• If you’re new to the community, ask longtime residents if a potential “meet-up place” is safe. Don’t show up somewhere you’ve never been before to meet someone you’ve never met before.
  • There’s a saying that a picture’s worth a thousand words. If that’s a picture of you without your clothing, on the World Wide Web, that photo might end up costing you career opportunities down the road as well as end relationships in the present. You can never take back a digital image that’s been shared.
  • Be careful what you store in your phone as well as super aware of where you put down your phone. Identity theft is a real thing and a real threat – no matter what your age or what you’re earning. A stolen identity can cause headaches across the board. If you don't password protect your phone, thieves and less than honest friends may steal access to private information -- if you leave private information easily accessible on your phone, you’re risking a lot.

In the Classroom, Engage with the Content, Instructor, and Classmates

  • Research shows that the more reliant that young, still developing brains become on educational hardware, the softer their academic skills become. If you spend your time in some kind of “passive techno learning” fugue state, staring at your online textbooks or surfing Wikipedia for “knowledge,” you may memorize a few facts or formulas, but if you don’t take time to engage in discussion or problem-solving practice, true learning won’t take place.
  • Taking notes on your laptop in class may seem like an easy way to gather information, but if you don’t hand-write those notes later on, you might not actually “assimilate” or take in the information your instructor felt was worth spending time discussing in class
  • Most everyone knows that some college classes are less inspiring or entertaining than others, but if you’re furtively texting, shopping, gaming, or swiping while the professor is talking, you’re wasting tuition dollars and letting your profs off the hook for challenging you the way that they're paid to do.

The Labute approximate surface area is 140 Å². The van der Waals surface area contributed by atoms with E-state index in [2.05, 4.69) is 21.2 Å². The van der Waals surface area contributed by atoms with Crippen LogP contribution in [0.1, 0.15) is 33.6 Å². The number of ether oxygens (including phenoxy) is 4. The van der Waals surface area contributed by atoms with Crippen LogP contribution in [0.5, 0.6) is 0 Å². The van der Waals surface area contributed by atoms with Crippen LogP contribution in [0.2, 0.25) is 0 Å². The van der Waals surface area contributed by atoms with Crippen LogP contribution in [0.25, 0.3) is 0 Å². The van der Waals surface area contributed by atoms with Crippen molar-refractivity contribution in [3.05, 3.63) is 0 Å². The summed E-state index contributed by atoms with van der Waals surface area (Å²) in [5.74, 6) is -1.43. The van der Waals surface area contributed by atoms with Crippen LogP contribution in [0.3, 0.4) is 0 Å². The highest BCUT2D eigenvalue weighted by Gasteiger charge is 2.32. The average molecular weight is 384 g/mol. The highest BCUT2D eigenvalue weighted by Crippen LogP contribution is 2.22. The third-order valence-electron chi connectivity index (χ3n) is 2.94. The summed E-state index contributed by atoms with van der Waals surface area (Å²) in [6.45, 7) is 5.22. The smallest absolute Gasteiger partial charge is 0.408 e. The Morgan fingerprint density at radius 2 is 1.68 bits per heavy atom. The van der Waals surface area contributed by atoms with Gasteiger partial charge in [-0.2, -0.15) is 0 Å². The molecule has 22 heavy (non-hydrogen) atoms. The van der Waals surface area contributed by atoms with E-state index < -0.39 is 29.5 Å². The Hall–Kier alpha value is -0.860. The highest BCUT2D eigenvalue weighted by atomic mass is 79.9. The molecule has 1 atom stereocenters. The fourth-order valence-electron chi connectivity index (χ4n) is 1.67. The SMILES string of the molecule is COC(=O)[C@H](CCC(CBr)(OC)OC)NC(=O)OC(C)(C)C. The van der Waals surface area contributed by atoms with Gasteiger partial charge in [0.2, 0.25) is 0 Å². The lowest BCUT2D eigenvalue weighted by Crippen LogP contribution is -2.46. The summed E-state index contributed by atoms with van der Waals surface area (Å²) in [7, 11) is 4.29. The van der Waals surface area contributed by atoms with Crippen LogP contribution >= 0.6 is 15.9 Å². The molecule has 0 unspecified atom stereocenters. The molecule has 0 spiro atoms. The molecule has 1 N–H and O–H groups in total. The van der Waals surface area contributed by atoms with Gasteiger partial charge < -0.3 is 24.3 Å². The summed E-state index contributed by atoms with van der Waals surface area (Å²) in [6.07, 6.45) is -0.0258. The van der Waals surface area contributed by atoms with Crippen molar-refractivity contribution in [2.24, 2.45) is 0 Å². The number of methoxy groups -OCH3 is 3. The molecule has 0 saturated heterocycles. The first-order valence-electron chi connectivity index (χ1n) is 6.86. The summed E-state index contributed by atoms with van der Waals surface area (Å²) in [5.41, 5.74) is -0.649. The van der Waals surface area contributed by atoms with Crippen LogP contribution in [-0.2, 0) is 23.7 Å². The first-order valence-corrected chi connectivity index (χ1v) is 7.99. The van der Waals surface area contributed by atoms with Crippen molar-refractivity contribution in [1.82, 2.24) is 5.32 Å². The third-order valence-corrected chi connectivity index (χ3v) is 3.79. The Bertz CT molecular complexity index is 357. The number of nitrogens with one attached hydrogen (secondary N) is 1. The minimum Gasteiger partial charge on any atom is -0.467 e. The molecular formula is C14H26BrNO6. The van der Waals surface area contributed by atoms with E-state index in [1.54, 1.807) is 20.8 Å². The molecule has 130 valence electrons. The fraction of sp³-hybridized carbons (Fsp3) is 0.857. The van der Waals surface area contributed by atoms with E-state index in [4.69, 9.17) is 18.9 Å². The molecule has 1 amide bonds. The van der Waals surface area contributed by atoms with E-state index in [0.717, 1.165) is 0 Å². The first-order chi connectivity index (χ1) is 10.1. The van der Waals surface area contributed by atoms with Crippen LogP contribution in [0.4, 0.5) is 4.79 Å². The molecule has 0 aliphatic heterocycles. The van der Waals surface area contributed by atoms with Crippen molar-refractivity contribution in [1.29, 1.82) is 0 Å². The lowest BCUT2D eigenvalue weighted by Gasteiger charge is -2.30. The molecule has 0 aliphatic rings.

Future Career Opportunities

  • Twitter rants may leave you feeling righteous or satisfied in the moment, but even if second thoughts lead you to delete it, there’s no guarantee that a screenshot hasn’t already been taken and passed on to others.
  • Profanity and “swear words” are undeniably much more common in everyday conversation these days. Unfortunately, while they may be your native dialect when you’re with friends and family, those ALL CAPS profanity-laced online posts may come back to bite you on the "a$$ " when you’re trying to come across as a future professional colleague at interviews, professional conferences, and other settings where words matter. Regardless of the amount of profanity a person may tend to use, when it comes to judging others, profanity will negatively influence their perceptions of a person.
  • Remember that anything digital is virtually immortal. Don’t let anything even vaguely suggestive of engagement in immoral activities turn immortal. That’s a monumental problem. You need to guard your future professional reputation starting in the present. Those “look how stupid I could be back then!” pics can turn from ironic to catastrophic over the next few years.